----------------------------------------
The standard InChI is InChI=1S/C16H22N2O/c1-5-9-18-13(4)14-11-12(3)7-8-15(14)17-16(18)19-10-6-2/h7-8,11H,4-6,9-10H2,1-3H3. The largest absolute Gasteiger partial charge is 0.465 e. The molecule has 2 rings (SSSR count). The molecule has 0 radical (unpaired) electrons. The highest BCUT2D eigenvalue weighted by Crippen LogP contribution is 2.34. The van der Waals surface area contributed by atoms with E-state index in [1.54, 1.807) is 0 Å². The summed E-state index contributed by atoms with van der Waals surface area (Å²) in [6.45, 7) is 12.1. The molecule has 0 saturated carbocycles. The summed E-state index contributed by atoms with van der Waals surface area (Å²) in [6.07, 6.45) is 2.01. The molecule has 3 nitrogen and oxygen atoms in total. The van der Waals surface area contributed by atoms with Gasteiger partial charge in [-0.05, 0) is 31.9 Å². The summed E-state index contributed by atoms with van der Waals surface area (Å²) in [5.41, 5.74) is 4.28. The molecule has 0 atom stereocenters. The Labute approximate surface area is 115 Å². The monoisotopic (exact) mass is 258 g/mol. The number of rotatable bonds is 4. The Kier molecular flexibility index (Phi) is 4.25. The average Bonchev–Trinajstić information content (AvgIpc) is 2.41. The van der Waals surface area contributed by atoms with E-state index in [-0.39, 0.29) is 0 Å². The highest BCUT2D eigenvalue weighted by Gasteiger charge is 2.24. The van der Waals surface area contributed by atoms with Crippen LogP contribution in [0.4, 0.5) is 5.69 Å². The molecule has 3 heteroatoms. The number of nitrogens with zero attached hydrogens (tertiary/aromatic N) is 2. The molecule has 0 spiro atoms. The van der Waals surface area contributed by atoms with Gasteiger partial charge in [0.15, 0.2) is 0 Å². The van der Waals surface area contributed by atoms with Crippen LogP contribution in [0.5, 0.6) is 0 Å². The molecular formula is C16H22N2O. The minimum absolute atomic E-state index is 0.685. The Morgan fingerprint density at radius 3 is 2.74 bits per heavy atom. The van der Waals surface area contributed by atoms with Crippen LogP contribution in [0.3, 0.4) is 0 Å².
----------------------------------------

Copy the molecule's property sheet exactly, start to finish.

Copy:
The standard InChI is InChI=1S/C16H22N2O/c1-5-9-18-13(4)14-11-12(3)7-8-15(14)17-16(18)19-10-6-2/h7-8,11H,4-6,9-10H2,1-3H3. The largest absolute Gasteiger partial charge is 0.465 e. The molecule has 2 rings (SSSR count). The molecule has 0 radical (unpaired) electrons. The highest BCUT2D eigenvalue weighted by Crippen LogP contribution is 2.34. The van der Waals surface area contributed by atoms with E-state index in [1.54, 1.807) is 0 Å². The summed E-state index contributed by atoms with van der Waals surface area (Å²) in [6.45, 7) is 12.1. The molecule has 0 saturated carbocycles. The summed E-state index contributed by atoms with van der Waals surface area (Å²) in [6.07, 6.45) is 2.01. The molecule has 3 nitrogen and oxygen atoms in total. The van der Waals surface area contributed by atoms with Gasteiger partial charge in [-0.05, 0) is 31.9 Å². The summed E-state index contributed by atoms with van der Waals surface area (Å²) in [5.41, 5.74) is 4.28. The molecule has 0 atom stereocenters. The Labute approximate surface area is 115 Å². The monoisotopic (exact) mass is 258 g/mol. The number of rotatable bonds is 4. The Kier molecular flexibility index (Phi) is 4.25. The average Bonchev–Trinajstić information content (AvgIpc) is 2.41. The van der Waals surface area contributed by atoms with E-state index in [-0.39, 0.29) is 0 Å². The highest BCUT2D eigenvalue weighted by Gasteiger charge is 2.24. The van der Waals surface area contributed by atoms with Crippen LogP contribution in [0.4, 0.5) is 5.69 Å². The molecule has 3 heteroatoms. The number of nitrogens with zero attached hydrogens (tertiary/aromatic N) is 2. The molecule has 0 spiro atoms. The van der Waals surface area contributed by atoms with Gasteiger partial charge in [0.15, 0.2) is 0 Å². The van der Waals surface area contributed by atoms with Crippen LogP contribution in [0.5, 0.6) is 0 Å². The molecular formula is C16H22N2O. The minimum absolute atomic E-state index is 0.685. The Morgan fingerprint density at radius 3 is 2.74 bits per heavy atom. The van der Waals surface area contributed by atoms with Crippen LogP contribution in [0.3, 0.4) is 0 Å².